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Dagongmei Identity Features
Dagongmei make a class owing to the several identity features. Firstly, marriage is not the life priority for these working women. Secondly, the money-saving process for personal needs and purposes. Thirdly, the initial establishing step in sex equality alters the character and forms greater resistance to the social undertakings.
The majority of the newly-formed class women deem themselves independent. They are not bound for the necessity to marry off. The ability to stay in the city not only provided dagongmei with work opportunities but offered a chance to marry to a more well-off party. Ngai observes numerous examples of “escape stories either from a father’s or a husband’s home” (p. 10). The ability to challenge the family decision is a crucial social shift in the Chinese women.
The money-saving process altered as well. The former tradition of a man-centered family provided males with the exclusive right to money management. Dagongmei, despite the difficult work conditions, plan the budget themselves. The memories of dagongmei in Ngai included continuity of education and a trip to Beijing as the life plans change (p. 9).
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Dagongmei are concerned with wage and rights equality. This specialty provides an opportunity for “class-for-itself” transferring. A new Chinese woman, unbound from the prejudice of the past, receives the unlimited opportunities for self-realization and self-education. This attitude sets personal priorities on top of the dagongmei demand chain. The possibility for this transformation emerges from the rapid globalization and China’s entry into the world of global corporations (Ngai, p. 11). Accordingly, the more China cooperates with the European and world partners, the better opportunities and conditions dagongmei will see in the future.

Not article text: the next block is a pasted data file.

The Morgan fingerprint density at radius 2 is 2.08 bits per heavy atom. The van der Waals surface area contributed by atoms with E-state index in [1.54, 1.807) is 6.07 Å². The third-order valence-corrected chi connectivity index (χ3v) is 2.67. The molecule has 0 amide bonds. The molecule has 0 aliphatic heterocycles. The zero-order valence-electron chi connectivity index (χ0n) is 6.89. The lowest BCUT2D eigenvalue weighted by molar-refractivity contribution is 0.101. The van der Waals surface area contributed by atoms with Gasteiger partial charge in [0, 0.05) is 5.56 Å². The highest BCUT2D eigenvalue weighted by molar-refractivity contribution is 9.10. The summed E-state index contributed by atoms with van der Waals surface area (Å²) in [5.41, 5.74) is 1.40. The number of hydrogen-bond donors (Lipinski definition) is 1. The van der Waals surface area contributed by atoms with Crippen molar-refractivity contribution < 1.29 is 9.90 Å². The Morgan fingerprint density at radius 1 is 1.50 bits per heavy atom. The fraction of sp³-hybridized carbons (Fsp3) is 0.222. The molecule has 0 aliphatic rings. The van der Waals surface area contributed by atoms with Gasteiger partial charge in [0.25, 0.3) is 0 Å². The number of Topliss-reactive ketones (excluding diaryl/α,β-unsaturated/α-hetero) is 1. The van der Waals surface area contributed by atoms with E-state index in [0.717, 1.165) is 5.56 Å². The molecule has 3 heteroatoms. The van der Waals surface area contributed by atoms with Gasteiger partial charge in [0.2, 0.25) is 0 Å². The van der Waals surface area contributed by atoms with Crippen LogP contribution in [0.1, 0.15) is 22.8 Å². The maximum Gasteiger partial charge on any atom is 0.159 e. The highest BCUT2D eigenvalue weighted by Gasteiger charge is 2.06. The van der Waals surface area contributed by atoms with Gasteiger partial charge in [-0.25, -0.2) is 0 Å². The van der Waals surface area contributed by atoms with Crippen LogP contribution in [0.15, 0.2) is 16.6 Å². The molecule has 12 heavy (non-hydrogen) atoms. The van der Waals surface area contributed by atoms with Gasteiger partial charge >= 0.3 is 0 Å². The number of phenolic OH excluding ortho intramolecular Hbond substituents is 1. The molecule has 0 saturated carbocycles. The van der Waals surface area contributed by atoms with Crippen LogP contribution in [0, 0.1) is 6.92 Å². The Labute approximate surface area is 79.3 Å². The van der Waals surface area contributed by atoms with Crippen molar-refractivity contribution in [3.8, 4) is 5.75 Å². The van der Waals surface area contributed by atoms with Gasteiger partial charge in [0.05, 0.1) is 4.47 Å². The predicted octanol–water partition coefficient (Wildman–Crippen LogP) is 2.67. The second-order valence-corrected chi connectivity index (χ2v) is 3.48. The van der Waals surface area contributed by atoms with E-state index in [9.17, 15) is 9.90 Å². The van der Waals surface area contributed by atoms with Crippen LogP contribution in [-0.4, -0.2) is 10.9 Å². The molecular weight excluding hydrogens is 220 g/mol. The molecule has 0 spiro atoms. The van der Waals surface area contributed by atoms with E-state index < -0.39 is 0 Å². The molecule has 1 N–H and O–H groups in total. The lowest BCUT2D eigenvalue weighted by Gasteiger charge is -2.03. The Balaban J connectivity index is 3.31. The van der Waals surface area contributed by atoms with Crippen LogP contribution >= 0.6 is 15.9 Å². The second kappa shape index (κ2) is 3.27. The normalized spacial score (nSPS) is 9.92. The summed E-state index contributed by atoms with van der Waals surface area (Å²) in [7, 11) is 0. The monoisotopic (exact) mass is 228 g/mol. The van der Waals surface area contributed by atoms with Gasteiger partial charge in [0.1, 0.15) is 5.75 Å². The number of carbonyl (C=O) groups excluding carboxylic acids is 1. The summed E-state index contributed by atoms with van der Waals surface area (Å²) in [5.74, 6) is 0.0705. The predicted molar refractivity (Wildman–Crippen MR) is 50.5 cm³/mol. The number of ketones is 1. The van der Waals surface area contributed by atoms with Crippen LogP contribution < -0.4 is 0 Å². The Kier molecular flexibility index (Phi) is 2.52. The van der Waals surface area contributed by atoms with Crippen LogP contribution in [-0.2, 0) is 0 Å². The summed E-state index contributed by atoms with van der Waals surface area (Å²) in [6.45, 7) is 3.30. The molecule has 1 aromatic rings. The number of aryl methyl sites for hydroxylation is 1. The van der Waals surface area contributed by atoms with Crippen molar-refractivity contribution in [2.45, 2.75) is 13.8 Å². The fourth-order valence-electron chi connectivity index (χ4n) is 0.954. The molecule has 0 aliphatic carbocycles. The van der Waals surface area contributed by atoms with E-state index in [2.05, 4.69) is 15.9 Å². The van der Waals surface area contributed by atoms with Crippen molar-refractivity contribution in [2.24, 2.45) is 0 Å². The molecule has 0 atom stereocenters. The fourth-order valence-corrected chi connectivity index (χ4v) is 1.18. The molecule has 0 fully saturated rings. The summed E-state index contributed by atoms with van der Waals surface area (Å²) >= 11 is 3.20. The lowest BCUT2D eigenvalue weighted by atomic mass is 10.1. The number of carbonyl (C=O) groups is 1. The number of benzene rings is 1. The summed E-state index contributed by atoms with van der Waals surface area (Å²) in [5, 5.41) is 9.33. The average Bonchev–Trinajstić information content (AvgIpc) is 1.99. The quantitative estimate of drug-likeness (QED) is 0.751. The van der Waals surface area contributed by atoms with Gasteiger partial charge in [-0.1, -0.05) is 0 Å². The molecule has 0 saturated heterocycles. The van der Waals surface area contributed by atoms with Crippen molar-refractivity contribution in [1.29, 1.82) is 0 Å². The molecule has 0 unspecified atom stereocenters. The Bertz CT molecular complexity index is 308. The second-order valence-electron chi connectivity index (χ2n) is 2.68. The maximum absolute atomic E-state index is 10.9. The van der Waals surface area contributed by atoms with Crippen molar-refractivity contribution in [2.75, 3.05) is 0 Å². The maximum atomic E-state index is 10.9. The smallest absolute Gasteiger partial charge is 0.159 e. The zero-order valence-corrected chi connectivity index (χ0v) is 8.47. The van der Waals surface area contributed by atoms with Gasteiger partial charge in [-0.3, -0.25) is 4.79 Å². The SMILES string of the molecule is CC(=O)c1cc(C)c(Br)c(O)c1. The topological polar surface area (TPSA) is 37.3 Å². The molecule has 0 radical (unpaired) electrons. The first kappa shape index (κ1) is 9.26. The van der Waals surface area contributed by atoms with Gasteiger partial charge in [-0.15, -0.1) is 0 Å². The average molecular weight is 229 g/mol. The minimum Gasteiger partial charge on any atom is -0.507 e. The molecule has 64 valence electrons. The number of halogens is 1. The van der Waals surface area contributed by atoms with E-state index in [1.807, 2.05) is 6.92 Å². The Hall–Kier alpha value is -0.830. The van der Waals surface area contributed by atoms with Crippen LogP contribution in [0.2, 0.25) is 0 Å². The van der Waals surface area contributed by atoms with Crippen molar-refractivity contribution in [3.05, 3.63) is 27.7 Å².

To conclude, dagongmei is a newly-formed class within the Chinese working class. It appeared due to the land reforms of the 1980s and continues to grow owing to the poverty of the rural regions of China in comparison to the urban areas. The dagongmei or “the working daughters” became isolated from the natural living area that caused crucial changes in their psychology and nature. The necessity of social grouping gave way to the individualistic approach that originated from independence and financial sufficiency. Dagongmei identity is currently associated with the necessity of human rights compliance and the first progressive step in China’s entry to the post-Mao modernity.